Busting jargon with Roger Esler #1

Cash out, equity release, partial buy-out, VIMBO & FAMBO

Busting finance jargon with Roger Esler #1

Two important considerations for business owners as they navigate through the Covid-19 pandemic to greater stability and more normal trading are firstly, is too much of their wealth tied to a single private business and secondly, are Capital Gains Tax (“CGT”) rates about to increase, perhaps also with the abolishment of what’s left of Entrepreneurs Relief?

Selling a business to a larger trade buyer is a straightforward concept, albeit complex and time consuming to execute properly. But that is not always the right answer for a business owner not ready to fully retire, with loyalty to his/her management team or with family members’ jobs to secure.

The most common form of releasing value to shareholders is paying dividends, though these are taxed at rates towards income tax rates, much higher than current CGT rates and are also limited by distributable accumulated profits in the business.

What about a share buy-back? Whilst in legal terms a capital transaction, there are HMRC anti-avoidance provisions if the broader commercial purpose and shift in ownership dynamics are not evident. A share buy-back might simply be construed by HMRC as a disguised dividend if it not materially reducing, or buying out in full, a particular shareholder.

Sell some shares to a third party? Ok, but who? A management team might not have the funds, a strategic trade party (eg a supplier) might not be willing or could create conflicts of interest and commonly an institutional funder such as a private equity investor will require wider reshaping of the capital structure.

So “cash outs” and “equity releases” require much more careful consideration to be fully tax efficient and fulfil shareholders’ objectives for equity value release as well as wider management incentivisation and succession. They are isolated transaction events and not routine payments like dividends. They should also be precleared with HMRC to ensure the principal fund flows are treated as capital and not as income.

A common form of equity release is referred to as a Vendor Initiated Management Buy-out or “VIMBO”. If involving a next generation of the owner’s family then FAMBO. It particularly suits businesses that are net cash positive and/or have accessible debt capacity and, importantly, where there is a wider management team to incentivise and transition ownership to. It does not preclude a future sale of the business and need not include external shareholders.

Equity value is released by unlocking any surplus cash and accessing debt capacity in the business tax efficiently. Existing shareholders roll over the balance of their equity value in the business into a new capital structure in the form of interest-bearing redeemable loan notes and a sizeable minority equity position. A robust shareholders’ agreement protects their interests through consent rights over all significant decisions.

The management team holds the rest of the shares which only accrue value from post-deal growth, since they rank behind the debt facilities and redeemable loan notes. Whilst some modest subscription “hurt” monies from management are generally required, these are proportionate to individuals’ circumstances and there is no tax consequence of being awarded such shares. This can be powerful incentivisation to a management team to grow the business and also ties in and retains key members of the team for the longer term, often better positioning the business for a future more definitive exit event.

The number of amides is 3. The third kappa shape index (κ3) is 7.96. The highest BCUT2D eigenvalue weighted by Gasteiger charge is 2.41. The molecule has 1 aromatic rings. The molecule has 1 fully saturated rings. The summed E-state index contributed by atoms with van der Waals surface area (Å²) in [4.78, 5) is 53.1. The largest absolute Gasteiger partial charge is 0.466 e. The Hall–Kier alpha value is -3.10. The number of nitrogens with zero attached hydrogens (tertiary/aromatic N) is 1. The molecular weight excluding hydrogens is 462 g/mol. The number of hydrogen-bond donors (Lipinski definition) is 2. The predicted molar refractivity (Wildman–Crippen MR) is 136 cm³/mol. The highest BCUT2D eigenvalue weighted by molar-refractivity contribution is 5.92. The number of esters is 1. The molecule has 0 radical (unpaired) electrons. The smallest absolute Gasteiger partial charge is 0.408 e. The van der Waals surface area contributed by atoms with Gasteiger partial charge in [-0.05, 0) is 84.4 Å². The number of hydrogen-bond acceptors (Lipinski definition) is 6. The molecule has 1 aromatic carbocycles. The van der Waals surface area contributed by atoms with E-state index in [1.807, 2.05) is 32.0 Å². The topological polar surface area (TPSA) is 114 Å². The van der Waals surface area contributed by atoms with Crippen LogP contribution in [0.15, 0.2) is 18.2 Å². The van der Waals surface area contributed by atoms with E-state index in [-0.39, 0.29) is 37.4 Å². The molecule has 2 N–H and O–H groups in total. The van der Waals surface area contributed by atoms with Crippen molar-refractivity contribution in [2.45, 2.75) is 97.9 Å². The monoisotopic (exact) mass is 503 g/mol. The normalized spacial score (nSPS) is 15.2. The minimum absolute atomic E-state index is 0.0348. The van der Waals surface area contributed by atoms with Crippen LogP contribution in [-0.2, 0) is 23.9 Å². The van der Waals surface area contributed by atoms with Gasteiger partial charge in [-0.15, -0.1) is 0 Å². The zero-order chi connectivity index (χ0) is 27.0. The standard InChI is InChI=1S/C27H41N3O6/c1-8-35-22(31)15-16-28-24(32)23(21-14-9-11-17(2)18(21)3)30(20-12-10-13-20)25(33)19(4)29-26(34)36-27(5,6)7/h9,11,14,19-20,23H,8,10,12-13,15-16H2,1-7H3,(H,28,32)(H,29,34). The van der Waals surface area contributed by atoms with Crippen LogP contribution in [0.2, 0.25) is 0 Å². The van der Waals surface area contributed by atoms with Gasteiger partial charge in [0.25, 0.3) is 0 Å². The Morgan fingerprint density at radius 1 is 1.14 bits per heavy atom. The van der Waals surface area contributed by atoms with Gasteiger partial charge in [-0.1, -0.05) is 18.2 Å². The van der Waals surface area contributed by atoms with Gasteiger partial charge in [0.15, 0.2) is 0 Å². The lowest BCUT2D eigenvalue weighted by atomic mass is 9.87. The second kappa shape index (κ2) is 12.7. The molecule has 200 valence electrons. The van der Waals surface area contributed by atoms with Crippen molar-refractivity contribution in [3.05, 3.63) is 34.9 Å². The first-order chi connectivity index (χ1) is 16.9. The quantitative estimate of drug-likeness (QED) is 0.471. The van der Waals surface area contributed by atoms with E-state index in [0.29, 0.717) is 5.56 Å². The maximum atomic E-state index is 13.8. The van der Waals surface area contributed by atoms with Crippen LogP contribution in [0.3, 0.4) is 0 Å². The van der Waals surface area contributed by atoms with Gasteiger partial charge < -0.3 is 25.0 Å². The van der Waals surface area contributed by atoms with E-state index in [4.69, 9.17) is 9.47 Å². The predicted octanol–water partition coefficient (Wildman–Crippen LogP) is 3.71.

The twin characteristics of commercial purpose and shift in equity ownership should satisfy HMRC that the transaction is capital in nature, and that it does not trigger the anti-avoidance provisions.

It is true that the banks are exhibiting more caution in the current environment to funding such partial buy-out structures. However, there are many alternative lending institutions in the market currently including asset-based lenders and SME debt funds, so there is a broad armoury of funding solutions. Further, the redeemable loan notes can be refinanced tax efficiently at different stages going forward, where resources permit.

Very often equity release transactions are combined with raising growth capital, the latter being a prominent theme in a recovering market where opportunities such as acquisitions or investment are evident but need financed. Like the debt market, the equity finance market is also broad with growth capital and venture capital providers very accustomed to being minority investors, and private equity investors also being now more receptive to such transitionary deals.

In the heightened risk environment in which we find ourselves, equity release transactions will be scrutinised more closely by funders and demonstrable management succession and incentivisation will be important to counter an owner’s desire to diversify wealth. Conservative debt structures, albeit from a broadening population of lenders, and growth equity investors, will also be more evident.

Such “interim” transactions can fulfil multiple objectives for business owners and can support a business through growth and management succession – perhaps to a more definitive exit event such as a full management buy-out or trade sale when the time is right.

Needless to say, getting these deals to work for all parties requires experienced advice: imaginative deal structuring, achieving consensus on valuation, business planning, financial modelling, securing optimal funding terms, establishing the new shareholder agreement and, of course, getting HMRC clearance.


Roger EslerPartner Dow Schofield Watts Corporate Finance, North East Office

Roger Esler

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